By Caitlyn Golem, Staff Writer, All Habs Hockey Magazine

(Photo by Minas Panagiotakis, Getty Images)

The Montreal Canadiens, after an injury-riddled season last year, are officially headed to the Stanley Cup Playoffs as Atlantic Division champions. The road to get here was not any easy one by any means.

The season started off with fans being very skeptical. Fan favourite, P.K. Subban had been replaced during the offseason and everyone was dying to find out how this trade would turn out. Shea Weber quickly captured the fans in Montreal, starting the season off on a note that had many convinced of a Norris Trophy if he could keep it up.

Weber was leading the league in plus/minus as a result of his outstanding performance. The team as a whole also started the season on a high note, winning 13 of their first 15 games, the most wins in franchise history through its first 15 games.

Although that may seem like a great way to start off the season, one must remember the 10-0 loss to the Columbus Blue Jackets was during that span. Something that shocked fans other than the fact that the Habs lost 10-0, was that Weber managed to keep an even plus/minus rating while putting up big minutes.

Alexander Radulov’s goal celebrations have been a standout this season, even when he isn’t the one scoring them. Radulov brings such passion to the game, and although I am not sure how much more passion for the game was needed in Montreal, there can never be too much.

Marc Bergevin took a risk signing Radulov considering his past, but it turned out to be the best free agent signing from the summer of 2016. He has managed to so far net 16 goals and assist 35 more. He plays big minutes during important moments and has been a huge part of the Canadiens’ success. Habs’ fans would certainly agree that Radulov’s toothless smile goes quite well with the Bleu Blanc et Rouge.

Another pleasant surprise for Montreal was Phillip Danault’s ability to play big minutes centering the top line. When Alex Galchenyuk was injured in December, there was much uncertainty as to who could possibly fill that gaping hole on the team’s top line. Danault was the answer and has been an unsung hero for Montreal for his ability to fill that gap.

Paul Byron, standing just 5-feet-9-inches, 160 pounds has had a breakthrough season. So far, Byron has 22 goals under his belt this season. That is the same number as Phil Kessel, and more than both Johnathan Toews and Patrice Bergeron. What makes it even more impressive is he is only on his first of a three-year contract with the team, worth just $1.167 million/year.

Speaking of unsung heroes, Max Pacioretty has been a key goal-scorer for the team for the last few seasons.

Pacioretty’s current 35 goals puts him at sixth in the league.

Andrei Markov, may not yet be doing it to the Jagr effect, but he is defying age limitations, and has been doing so for years. He is a key part of the Canadiens’ blue line at 38-years-old. After several knee injuries, Markov playing for so long was questionable for many fans but he just keeps proving people wrong. On March 28th, Markov tied Guy Lapointe for second all-time in points by a Canadiens’ defenseman.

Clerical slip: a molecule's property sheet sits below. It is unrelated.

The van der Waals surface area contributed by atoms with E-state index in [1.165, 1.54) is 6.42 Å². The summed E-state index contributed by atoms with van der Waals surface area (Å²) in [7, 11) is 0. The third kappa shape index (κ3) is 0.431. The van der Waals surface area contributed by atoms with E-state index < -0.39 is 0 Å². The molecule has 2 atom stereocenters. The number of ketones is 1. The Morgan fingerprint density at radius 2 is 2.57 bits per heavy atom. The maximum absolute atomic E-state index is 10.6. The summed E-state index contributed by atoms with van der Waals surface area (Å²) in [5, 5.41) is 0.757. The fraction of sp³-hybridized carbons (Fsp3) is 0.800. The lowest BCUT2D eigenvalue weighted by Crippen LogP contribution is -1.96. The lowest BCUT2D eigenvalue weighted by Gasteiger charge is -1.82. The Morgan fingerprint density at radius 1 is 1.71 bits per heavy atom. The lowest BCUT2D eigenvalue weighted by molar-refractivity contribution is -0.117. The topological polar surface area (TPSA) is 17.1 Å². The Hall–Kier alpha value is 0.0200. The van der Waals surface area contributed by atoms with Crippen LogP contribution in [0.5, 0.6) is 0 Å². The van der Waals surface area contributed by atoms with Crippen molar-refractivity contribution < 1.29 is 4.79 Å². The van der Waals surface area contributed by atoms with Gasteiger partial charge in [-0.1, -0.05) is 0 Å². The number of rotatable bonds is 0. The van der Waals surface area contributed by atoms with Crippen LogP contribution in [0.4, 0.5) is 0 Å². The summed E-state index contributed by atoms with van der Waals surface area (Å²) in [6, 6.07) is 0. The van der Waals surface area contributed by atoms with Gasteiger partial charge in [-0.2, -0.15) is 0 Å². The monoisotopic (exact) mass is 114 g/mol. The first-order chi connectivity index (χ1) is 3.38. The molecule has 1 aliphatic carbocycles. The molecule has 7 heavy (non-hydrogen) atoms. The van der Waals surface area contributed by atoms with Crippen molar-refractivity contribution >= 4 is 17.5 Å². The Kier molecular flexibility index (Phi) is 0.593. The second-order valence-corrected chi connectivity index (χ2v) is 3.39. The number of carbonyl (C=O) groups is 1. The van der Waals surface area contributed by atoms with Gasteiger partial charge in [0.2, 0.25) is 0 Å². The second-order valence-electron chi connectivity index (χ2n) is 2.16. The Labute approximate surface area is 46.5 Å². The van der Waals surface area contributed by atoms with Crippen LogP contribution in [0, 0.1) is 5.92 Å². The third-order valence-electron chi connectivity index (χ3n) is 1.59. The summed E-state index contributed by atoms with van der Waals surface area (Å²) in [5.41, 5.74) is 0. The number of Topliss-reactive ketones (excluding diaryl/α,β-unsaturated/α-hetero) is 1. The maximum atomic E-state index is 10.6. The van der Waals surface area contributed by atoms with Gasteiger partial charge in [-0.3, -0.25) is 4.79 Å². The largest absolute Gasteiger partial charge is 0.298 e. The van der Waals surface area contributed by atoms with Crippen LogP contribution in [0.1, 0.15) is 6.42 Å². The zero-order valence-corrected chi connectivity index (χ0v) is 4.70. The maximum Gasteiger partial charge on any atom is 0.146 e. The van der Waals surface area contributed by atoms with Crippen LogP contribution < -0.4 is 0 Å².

Markov can become an unrestricted-free agent at the end of this season, but we can only hope to see him back in Habs’ uniform in the coming season. Playing his whole career thus far (16 seasons) with the Canadiens, he has become a Habs’ legend. Markov has been quietly surpassing records of all-time greats over the past few seasons; all he needs now is a Stanley Cup.

As for specific moments that stood out this season, the list is endless.

Claude Julien replacing Michel Therrien was a critical turning point for the Canadiens. It may have been hard news for Therrien to be graced with on Valentine’s Day, but it was a move that was seemingly necessary in hopes of success.

P.K. Subban’s much anticipated return to the Bell Centre brought out tears in us all.

The Montreal fans and the city in general mean so much to P.K. and he so much to them. It came as no surprise that his return was an emotional one.

Plus, who could forget Andrew Shaw’s skate malfunction?

This season although not quite over has been a great one. The team has done quite the job bouncing back from falling short of the playoffs last year. How will the year end? There is debate as to whether or not the Canadiens are true Cup contenders, but come playoff time, all predictions go out the window. Anything can happen.

That said, I went ahead and asked some fans if they feel the Canadiens to be serious Cup Contenders:

Daemon Parent shared his opinion, “as far as serious cup contenders, the best systems and the best goalies are always a massive plus when it comes to the playoffs. Montreal is the 6th best defensive team as far as goals against is concerned, and we have Carey Price. AND Claude Julien is one of the best coaches in the game. That’s makes this team a viable contender for the Stanley Cup. Especially when you take into consideration that the Metropolitan division might beat themselves up in the first two rounds.”

Fan, David Gian, had a similar opinion, “I think they can be. I don’t think they’re favourites by any means, but I mean look at the 2012 Kings. They came out of nowhere. I think they have a very well rounded out team. My biggest concern is our blue line, but I think that maybe by rotating our sixth D man (Alexei Emelin/Brandon Davidson/maybe Nikita Nesterov) we can avoid some gaping holes.”

Marc Maisonneuve however disagrees, “I believe not this year, but maybe next season they’ll have a chance to play in the Stanley Cup final with the players they have and Carey Price and Claude Julien game system.”

Finally, hockey fans as a whole were polled on my Twitter and these were the results:

Edited by Donna Sim